To illustrate this, and perform a rough comparative analysis, we’ve compiled average speeds from two sources. The first is a comparison on the Light Rail Now website, in an article titled Light Rail Schedule Speed – Faster Than Bus, Competitive With Car, with speeds summarized in the following table:
Table of LRT average schedule speeds from Light Rail Now website.
The second source is a recent compilation by Light Rail Now publisher Dave Dobbs, summarized with route lengths, average stop spacing, travel times, and average speeds, in the table below:
Table of LRT average schedule speeds and other data compiled by Dave Dobbs. (Click to enlarge.)
Dave notes that he included the lines he did “because they were examples from Project Connect slides.” He also points out that Project Connect’s East Riverside-to-Highland line “is virtually all street running save for the tunnels and the bridge and I don’t see that much time saving there.”
Indeed, Project Connect’s proposed line is far more of a winding, meandering route, with more traffic speed constraints and sharper turning movements, than any of the comparative peer street-running systems. It includes running in mixed traffic (Red River St.) as well as a segment through the UT campus (San Jacinto Blvd.) with heavy student pedestrian traffic crossing the alignment.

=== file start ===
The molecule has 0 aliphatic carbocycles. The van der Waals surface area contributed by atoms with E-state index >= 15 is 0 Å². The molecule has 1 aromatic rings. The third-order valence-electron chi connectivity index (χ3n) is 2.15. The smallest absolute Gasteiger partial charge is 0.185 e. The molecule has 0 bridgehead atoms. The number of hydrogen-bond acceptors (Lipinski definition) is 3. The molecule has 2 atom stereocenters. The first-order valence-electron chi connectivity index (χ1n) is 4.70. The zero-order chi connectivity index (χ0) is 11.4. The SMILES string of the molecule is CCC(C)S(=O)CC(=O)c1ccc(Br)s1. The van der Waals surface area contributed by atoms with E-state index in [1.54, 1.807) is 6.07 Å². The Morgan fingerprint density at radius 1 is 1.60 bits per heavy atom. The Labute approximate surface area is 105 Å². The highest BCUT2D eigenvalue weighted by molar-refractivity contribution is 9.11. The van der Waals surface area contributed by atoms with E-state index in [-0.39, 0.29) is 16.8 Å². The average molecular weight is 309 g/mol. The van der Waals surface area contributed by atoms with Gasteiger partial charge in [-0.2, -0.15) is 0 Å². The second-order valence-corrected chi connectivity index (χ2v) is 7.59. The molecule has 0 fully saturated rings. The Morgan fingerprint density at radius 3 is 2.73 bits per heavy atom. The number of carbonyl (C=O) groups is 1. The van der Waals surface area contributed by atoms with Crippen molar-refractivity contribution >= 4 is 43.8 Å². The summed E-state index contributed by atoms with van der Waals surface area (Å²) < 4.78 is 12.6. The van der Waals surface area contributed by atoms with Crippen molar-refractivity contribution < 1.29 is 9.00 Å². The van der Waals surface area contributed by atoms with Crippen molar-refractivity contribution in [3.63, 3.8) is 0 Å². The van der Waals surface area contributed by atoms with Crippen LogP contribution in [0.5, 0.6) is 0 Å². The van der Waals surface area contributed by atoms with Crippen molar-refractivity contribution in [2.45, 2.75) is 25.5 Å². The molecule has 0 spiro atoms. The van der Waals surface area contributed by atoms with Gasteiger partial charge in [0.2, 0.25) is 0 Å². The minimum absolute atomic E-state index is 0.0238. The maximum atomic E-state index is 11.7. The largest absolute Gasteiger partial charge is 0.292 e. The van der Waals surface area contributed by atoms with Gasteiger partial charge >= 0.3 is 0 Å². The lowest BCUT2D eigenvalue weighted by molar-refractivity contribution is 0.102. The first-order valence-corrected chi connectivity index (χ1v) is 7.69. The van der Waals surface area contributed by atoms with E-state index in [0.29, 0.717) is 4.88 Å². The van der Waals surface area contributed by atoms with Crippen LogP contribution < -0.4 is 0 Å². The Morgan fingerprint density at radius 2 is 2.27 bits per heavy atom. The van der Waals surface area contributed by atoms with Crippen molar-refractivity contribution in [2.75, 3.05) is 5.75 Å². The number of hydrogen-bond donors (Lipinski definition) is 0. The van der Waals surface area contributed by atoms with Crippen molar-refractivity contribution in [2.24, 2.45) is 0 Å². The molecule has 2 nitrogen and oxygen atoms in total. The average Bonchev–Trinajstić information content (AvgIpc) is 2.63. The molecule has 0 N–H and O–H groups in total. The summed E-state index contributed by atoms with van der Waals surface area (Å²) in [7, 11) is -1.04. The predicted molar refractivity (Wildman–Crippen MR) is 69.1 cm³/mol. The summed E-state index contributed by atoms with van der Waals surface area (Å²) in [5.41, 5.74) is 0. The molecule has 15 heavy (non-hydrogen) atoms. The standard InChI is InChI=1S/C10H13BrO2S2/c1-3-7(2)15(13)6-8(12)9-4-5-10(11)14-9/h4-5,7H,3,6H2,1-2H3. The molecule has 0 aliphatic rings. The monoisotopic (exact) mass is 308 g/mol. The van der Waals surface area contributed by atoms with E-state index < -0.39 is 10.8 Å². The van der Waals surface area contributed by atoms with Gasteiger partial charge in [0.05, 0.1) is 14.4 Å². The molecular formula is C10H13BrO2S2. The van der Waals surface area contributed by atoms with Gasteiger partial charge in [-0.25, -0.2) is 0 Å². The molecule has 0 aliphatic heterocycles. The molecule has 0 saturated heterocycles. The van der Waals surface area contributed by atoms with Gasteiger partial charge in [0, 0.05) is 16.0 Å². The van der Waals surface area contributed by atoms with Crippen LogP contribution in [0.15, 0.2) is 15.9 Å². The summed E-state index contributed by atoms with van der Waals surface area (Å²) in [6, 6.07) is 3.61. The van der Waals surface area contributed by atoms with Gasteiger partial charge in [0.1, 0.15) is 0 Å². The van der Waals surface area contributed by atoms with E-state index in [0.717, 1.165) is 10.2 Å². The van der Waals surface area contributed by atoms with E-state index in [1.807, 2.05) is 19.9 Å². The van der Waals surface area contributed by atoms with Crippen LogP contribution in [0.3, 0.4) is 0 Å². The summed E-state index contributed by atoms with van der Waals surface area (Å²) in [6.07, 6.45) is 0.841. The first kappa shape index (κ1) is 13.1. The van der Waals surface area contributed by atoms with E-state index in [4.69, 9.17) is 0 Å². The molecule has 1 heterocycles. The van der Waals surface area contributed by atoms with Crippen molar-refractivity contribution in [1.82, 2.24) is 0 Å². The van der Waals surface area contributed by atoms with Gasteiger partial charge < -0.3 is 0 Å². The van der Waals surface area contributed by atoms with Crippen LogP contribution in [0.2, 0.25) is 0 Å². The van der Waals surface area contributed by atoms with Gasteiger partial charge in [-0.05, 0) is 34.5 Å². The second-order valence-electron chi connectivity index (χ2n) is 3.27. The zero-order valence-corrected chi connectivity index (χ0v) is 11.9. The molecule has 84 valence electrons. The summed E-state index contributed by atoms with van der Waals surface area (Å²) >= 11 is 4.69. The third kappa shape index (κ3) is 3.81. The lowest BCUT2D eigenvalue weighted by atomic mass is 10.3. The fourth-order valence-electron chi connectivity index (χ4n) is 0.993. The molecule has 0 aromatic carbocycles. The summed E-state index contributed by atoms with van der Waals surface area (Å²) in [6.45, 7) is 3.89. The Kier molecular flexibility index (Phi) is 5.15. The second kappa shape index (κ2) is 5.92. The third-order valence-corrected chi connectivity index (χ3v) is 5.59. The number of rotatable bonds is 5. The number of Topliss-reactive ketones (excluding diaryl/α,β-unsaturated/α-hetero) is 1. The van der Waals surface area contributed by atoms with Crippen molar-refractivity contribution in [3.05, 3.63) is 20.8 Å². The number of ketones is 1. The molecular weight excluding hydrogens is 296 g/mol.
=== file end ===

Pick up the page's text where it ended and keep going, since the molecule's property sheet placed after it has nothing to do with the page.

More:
LRT systems are identified with the following designations:
BAL — Baltimore
CHA — Charlotte Lynx
DAL — Dallas DART
HOU — Houston MetroRail Red Line
LA — Los Angeles
MIN — Minneapolis-St. Paul Metro
NFK — Norfolk Tide (Hampton Roads Transit)
PHX — Phoenix Metro
SEA — Seattle Link
SLC — Salt Lake City TRAX
To simplify this comparison, we’ve included clearly identifiable route segments from both table sources, and differentiated them into Predominately Street Alignment and Predominantly Exclusive Alignment categories. For several individual systems, segments are identified in our charts as follow:
CBD — West End to Pearl/Arts
Green Line A — West End to Fair Park
Blue Line A — West End to Ledbetter
Blue Line B — West End to Corinth
Blue Line C — Corinth to Illinois
Red Line A — CBD to Plano
Littleton — CBD to suburb of Littleton
Red — Red Line
Blue — Blue Line, CBD to Long Beach
Blue — Blue Line, Hiawatha
Green — Green Line, Minneapolis-St. Paul
Salt Lake City
701 — Medical Center to Ball Park
704 — West Valley Central to Airport
Sandy — CBD to suburb of Sandy